Written by Bill Daly — Double Mortice is the much anticipated sequel to the gritty Glasgow procedural Black Mail, and sees the return of long-in-the-tooth DCI Charlie Anderson, still one step away from retirement. It’s a compelling tale that shows us Glasgow’s face of affluent gentility as well as the violent underbelly of a modern city.
Michael Gibson is a rich, successful and married lawyer – with the inevitable mistress on the side – who finds his outwardly charmed life falling apart. His mistress is demanding he divorces his wife, Anne, but she refuses to cooperate. Meanwhile, a dark incident from his shady past threatens his career and reputation. With Glasgow’s most notorious psychopath, Jack MacFarlane – whom Gibson failed to defend in court – due for release from prison, Gibson’s life is set to implode.
Things couldn’t possibly get much worse, but they do when Gibson discovers his wife’s dead body. However, when goes to report the crime to the police, her corpse disappears with no evidence remaining of the crime. Gibson begins to question his own sanity. The gruff DCI Charlie Anderson is drawn into the case, whose investigative skills are thoroughly challenged. Is this is a case of abduction, suicide or murder?
For a police procedural series to gain a solid readership, the central police protagonist must be a credible character. With the stoic and dry witted DCI Anderson, Daly achieves this in spades. Anderson cuts an imposing figure throughout. Tall and broad, with the inevitable policeman’s paunch and a slight stoop, he has built his career on a personal credo of hard work and determination. Along with his sidekick, the less worldly DS Tony O’Sullivan, Anderson carries the weight of the narrative effortlessly in what proves to be a perplexing tale of adultery, murder and greed.
Victim Michael Gibson, meanwhile, is a typical oily and unlikeable lawyer. It’s rather enjoyable seeing this privileged and successful member of Glasgow’s elite being put through the wringer. Equally, Daly balances the book beautifully with an additional plot strand concerning psychotic headbanger, Jack McFarlane. He takes us into the lower echelons of Glasgow society with his earthy language and colourful use of the local vernacular. It’s a storyline that easily weaves in and out of the main plot. The strength of the characterisation, combined with Daly’s exploration of the differing life experiences and circumstances of the characters is a real hook throughout.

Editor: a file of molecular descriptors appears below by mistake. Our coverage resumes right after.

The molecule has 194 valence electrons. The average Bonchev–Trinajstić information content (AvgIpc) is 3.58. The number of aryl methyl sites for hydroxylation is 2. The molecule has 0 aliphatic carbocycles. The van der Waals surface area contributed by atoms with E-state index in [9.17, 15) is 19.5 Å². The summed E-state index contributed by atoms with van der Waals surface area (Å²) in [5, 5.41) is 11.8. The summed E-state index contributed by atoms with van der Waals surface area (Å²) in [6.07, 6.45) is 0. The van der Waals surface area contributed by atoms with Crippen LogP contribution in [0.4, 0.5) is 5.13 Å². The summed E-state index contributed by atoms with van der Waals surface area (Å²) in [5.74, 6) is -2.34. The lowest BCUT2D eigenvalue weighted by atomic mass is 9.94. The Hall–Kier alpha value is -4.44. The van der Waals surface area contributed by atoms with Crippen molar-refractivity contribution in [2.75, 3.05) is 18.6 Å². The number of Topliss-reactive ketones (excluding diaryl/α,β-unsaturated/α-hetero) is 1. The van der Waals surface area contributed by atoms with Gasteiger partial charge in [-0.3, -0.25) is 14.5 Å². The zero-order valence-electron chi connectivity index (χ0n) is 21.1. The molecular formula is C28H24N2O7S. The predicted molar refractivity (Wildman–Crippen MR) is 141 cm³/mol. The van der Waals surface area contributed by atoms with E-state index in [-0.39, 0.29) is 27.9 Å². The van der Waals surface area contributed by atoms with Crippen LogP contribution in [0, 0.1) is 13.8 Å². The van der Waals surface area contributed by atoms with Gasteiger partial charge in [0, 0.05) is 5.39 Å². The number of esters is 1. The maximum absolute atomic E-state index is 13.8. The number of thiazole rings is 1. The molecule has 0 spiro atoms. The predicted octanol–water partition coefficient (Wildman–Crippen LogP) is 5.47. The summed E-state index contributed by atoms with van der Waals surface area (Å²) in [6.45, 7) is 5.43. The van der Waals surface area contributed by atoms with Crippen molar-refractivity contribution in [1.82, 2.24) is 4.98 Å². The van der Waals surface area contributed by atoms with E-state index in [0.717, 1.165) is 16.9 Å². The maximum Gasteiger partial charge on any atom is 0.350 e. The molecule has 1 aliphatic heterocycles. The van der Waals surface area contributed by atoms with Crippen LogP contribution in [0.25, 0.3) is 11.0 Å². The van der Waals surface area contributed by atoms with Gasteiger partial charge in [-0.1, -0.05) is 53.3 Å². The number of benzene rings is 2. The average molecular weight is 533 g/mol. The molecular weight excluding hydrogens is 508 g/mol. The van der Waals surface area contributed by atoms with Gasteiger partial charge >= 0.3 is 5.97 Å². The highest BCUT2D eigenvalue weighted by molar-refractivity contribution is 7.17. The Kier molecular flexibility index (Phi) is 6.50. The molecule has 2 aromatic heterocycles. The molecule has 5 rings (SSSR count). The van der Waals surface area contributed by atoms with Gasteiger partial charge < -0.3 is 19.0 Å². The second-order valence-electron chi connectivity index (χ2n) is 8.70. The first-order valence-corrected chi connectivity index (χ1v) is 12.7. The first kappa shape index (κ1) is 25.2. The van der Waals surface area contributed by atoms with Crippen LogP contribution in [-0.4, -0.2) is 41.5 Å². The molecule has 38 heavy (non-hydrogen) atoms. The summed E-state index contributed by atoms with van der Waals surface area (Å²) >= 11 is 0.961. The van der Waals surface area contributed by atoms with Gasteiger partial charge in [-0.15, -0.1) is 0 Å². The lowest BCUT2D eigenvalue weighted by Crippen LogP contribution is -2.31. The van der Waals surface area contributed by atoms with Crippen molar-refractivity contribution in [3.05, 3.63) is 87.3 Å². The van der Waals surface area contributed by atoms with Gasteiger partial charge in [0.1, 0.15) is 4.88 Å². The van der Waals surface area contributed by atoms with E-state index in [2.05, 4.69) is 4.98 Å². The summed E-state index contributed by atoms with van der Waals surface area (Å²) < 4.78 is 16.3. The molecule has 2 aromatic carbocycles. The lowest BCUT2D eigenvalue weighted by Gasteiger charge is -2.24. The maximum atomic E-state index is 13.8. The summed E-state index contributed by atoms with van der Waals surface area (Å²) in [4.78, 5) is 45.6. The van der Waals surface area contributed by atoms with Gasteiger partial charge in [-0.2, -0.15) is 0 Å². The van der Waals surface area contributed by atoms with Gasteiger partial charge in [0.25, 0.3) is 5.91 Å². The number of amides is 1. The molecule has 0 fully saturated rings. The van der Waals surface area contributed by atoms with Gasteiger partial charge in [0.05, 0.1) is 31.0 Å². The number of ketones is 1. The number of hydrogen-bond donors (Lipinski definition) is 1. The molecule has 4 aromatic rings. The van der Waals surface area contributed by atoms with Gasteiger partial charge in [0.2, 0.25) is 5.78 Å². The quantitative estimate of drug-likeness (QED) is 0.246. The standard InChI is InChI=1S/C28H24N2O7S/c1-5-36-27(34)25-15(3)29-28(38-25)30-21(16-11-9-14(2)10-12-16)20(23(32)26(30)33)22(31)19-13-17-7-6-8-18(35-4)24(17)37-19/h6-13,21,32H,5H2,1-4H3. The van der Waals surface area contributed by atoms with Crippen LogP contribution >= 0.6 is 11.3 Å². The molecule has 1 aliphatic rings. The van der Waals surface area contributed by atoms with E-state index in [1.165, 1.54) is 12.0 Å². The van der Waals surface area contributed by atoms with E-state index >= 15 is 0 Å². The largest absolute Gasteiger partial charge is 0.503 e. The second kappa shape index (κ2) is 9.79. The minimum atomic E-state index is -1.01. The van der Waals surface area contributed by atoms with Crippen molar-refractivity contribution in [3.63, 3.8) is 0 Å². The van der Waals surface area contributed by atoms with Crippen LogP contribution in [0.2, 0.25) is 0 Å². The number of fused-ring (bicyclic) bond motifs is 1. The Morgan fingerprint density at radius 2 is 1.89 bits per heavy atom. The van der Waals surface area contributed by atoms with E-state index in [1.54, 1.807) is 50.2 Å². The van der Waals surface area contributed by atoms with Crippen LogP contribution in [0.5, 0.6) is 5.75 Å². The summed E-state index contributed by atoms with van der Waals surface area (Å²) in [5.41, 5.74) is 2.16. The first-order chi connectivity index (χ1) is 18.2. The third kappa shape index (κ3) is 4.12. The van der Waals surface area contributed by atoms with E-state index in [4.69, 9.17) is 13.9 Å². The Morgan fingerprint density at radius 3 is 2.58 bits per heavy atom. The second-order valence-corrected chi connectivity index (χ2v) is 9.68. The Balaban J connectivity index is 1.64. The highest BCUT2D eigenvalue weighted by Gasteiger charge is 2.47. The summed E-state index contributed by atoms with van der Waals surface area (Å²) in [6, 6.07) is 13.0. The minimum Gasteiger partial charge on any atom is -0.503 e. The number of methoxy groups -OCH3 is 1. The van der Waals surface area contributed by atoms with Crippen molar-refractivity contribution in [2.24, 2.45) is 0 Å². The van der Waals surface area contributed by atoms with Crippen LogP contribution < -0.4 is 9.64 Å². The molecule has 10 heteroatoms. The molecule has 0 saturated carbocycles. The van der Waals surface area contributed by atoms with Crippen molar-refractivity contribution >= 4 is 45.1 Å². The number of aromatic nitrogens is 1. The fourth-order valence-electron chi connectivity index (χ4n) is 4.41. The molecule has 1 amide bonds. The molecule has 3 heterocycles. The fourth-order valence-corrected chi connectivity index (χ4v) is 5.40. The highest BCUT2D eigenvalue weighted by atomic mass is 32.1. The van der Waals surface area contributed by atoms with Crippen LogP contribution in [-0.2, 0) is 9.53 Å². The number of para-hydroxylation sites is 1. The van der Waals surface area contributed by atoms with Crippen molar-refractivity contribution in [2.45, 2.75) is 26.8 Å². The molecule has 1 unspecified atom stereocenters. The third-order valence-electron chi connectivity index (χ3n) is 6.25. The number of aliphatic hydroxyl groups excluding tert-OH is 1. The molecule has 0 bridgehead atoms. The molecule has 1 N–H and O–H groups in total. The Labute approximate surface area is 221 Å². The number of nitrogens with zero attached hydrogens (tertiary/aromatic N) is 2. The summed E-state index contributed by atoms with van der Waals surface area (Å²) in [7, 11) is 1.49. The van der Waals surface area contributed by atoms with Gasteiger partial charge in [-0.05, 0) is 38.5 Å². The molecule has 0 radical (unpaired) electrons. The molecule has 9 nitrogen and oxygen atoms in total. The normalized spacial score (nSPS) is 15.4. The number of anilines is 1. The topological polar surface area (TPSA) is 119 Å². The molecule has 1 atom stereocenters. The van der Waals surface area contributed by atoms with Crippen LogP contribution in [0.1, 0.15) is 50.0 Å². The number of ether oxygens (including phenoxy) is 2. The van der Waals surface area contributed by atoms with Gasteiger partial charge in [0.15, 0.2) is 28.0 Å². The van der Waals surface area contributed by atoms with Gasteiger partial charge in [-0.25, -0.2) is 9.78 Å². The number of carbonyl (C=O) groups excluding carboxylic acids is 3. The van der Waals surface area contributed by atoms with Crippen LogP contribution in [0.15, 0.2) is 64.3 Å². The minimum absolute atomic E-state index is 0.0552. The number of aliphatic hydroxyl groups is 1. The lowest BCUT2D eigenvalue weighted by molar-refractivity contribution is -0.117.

Then there’s the uncertain fate of Gibson’s wife, Anne, which proves a real thorn in Gibson’s side as he plans to set up home with his comely mistress. Daly cleverly inveigles you in this mystery, tugging away at your deductive skills to solve this baffling crime at the same pace as his detectives. It’s a rare treat to be intimately involved in a less linear investigation, to have it hold your interest, and to be able to then finish the book feeling either eminently satisfied at being outwitted, or rather smug at having worked it out for yourself. Stories in some of the long established police procedural series do make us feel too comfortable in knowing how the investigation will progress and be resolved, so it’s good to have a host of blind alleys and red herrings thrown into the mix.
On an increasingly crowded Tartan noir bookshelf, Daly is carving out a nice niche for himself. After introducing his well-realised police characters, supported by an engrossing plot in Black Mail, with Double Mortice he continues this series admirably. I have no qualms in recommending Daly as a great new writer to discover for yourself.
Old Street Publishing
CFL Rating: 5 Stars